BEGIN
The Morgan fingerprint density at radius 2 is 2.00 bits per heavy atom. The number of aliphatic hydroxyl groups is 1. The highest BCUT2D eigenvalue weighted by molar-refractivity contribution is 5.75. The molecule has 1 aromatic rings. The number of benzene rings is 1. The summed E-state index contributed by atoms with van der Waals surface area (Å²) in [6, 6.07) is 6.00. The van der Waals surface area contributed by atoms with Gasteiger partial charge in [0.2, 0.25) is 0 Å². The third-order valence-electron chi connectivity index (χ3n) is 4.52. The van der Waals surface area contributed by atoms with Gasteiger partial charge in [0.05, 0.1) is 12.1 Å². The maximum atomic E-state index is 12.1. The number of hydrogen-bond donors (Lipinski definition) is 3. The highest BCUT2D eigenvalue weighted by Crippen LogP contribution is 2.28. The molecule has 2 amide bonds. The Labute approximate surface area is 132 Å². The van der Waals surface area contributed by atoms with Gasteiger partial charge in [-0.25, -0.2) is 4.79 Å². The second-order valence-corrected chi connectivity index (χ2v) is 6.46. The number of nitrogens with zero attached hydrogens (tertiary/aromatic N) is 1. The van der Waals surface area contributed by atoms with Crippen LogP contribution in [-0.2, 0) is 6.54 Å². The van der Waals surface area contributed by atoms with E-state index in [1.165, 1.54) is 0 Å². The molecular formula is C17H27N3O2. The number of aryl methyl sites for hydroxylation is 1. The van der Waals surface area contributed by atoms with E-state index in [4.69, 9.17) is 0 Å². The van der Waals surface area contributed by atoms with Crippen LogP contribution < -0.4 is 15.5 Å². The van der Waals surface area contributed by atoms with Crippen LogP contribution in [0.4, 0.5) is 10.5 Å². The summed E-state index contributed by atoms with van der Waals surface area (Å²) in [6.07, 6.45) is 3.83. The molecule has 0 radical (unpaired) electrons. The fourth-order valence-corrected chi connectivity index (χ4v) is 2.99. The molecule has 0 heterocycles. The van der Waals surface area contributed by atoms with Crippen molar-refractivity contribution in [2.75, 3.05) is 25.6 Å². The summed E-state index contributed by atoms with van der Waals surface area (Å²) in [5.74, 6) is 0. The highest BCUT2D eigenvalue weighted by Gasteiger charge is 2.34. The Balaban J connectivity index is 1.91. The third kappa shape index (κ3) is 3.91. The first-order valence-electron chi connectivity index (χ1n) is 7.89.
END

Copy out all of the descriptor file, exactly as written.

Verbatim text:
The Morgan fingerprint density at radius 2 is 2.00 bits per heavy atom. The number of aliphatic hydroxyl groups is 1. The highest BCUT2D eigenvalue weighted by molar-refractivity contribution is 5.75. The molecule has 1 aromatic rings. The number of benzene rings is 1. The summed E-state index contributed by atoms with van der Waals surface area (Å²) in [6, 6.07) is 6.00. The van der Waals surface area contributed by atoms with Gasteiger partial charge in [0.2, 0.25) is 0 Å². The third-order valence-electron chi connectivity index (χ3n) is 4.52. The van der Waals surface area contributed by atoms with Gasteiger partial charge in [0.05, 0.1) is 12.1 Å². The maximum atomic E-state index is 12.1. The number of hydrogen-bond donors (Lipinski definition) is 3. The highest BCUT2D eigenvalue weighted by Crippen LogP contribution is 2.28. The molecule has 2 amide bonds. The Labute approximate surface area is 132 Å². The van der Waals surface area contributed by atoms with Gasteiger partial charge in [-0.25, -0.2) is 4.79 Å². The second-order valence-corrected chi connectivity index (χ2v) is 6.46. The number of nitrogens with zero attached hydrogens (tertiary/aromatic N) is 1. The van der Waals surface area contributed by atoms with Crippen LogP contribution in [-0.2, 0) is 6.54 Å². The van der Waals surface area contributed by atoms with E-state index in [1.165, 1.54) is 0 Å². The molecular formula is C17H27N3O2. The number of aryl methyl sites for hydroxylation is 1. The van der Waals surface area contributed by atoms with E-state index in [4.69, 9.17) is 0 Å². The van der Waals surface area contributed by atoms with Crippen LogP contribution < -0.4 is 15.5 Å². The van der Waals surface area contributed by atoms with Crippen LogP contribution in [0.4, 0.5) is 10.5 Å². The summed E-state index contributed by atoms with van der Waals surface area (Å²) in [6.07, 6.45) is 3.83. The molecule has 0 radical (unpaired) electrons. The fourth-order valence-corrected chi connectivity index (χ4v) is 2.99. The molecule has 0 heterocycles. The van der Waals surface area contributed by atoms with Crippen molar-refractivity contribution in [2.75, 3.05) is 25.6 Å². The summed E-state index contributed by atoms with van der Waals surface area (Å²) in [5.74, 6) is 0. The highest BCUT2D eigenvalue weighted by Gasteiger charge is 2.34. The Balaban J connectivity index is 1.91. The third kappa shape index (κ3) is 3.91. The first-order valence-electron chi connectivity index (χ1n) is 7.89.